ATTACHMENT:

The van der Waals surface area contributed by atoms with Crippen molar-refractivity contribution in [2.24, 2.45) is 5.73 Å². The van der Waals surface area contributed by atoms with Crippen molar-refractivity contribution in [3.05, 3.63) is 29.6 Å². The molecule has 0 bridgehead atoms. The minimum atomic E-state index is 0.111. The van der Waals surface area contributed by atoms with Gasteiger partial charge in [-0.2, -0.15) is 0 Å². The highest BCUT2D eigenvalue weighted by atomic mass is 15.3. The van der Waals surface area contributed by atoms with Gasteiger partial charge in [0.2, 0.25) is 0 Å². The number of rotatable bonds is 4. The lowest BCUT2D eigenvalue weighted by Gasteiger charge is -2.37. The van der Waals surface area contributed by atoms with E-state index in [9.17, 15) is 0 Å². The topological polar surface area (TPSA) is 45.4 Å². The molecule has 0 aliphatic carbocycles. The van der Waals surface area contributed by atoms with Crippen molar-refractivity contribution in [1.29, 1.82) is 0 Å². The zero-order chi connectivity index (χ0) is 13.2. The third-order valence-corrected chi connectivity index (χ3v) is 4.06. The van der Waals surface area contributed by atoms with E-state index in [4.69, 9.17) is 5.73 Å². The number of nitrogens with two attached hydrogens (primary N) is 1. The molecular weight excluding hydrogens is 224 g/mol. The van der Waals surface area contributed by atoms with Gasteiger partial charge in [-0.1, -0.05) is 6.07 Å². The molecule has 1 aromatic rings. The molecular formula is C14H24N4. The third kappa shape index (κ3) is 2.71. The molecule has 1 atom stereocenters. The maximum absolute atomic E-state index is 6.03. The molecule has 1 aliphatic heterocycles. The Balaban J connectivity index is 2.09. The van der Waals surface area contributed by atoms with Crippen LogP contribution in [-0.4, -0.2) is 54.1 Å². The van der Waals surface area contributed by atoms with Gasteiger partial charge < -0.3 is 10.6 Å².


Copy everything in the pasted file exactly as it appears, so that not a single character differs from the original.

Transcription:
The van der Waals surface area contributed by atoms with Crippen molar-refractivity contribution in [2.24, 2.45) is 5.73 Å². The van der Waals surface area contributed by atoms with Crippen molar-refractivity contribution in [3.05, 3.63) is 29.6 Å². The molecule has 0 bridgehead atoms. The minimum atomic E-state index is 0.111. The van der Waals surface area contributed by atoms with Gasteiger partial charge in [-0.2, -0.15) is 0 Å². The highest BCUT2D eigenvalue weighted by atomic mass is 15.3. The van der Waals surface area contributed by atoms with Gasteiger partial charge in [0.2, 0.25) is 0 Å². The number of rotatable bonds is 4. The lowest BCUT2D eigenvalue weighted by Gasteiger charge is -2.37. The van der Waals surface area contributed by atoms with E-state index in [9.17, 15) is 0 Å². The topological polar surface area (TPSA) is 45.4 Å². The molecule has 0 aliphatic carbocycles. The van der Waals surface area contributed by atoms with Crippen molar-refractivity contribution in [1.29, 1.82) is 0 Å². The zero-order chi connectivity index (χ0) is 13.2. The third-order valence-corrected chi connectivity index (χ3v) is 4.06. The van der Waals surface area contributed by atoms with E-state index in [4.69, 9.17) is 5.73 Å². The number of nitrogens with two attached hydrogens (primary N) is 1. The molecular weight excluding hydrogens is 224 g/mol. The van der Waals surface area contributed by atoms with Gasteiger partial charge in [-0.1, -0.05) is 6.07 Å². The molecule has 1 aromatic rings. The molecular formula is C14H24N4. The third kappa shape index (κ3) is 2.71. The molecule has 1 atom stereocenters. The maximum absolute atomic E-state index is 6.03. The molecule has 1 aliphatic heterocycles. The Balaban J connectivity index is 2.09. The van der Waals surface area contributed by atoms with Crippen LogP contribution in [-0.4, -0.2) is 54.1 Å². The van der Waals surface area contributed by atoms with Gasteiger partial charge < -0.3 is 10.6 Å².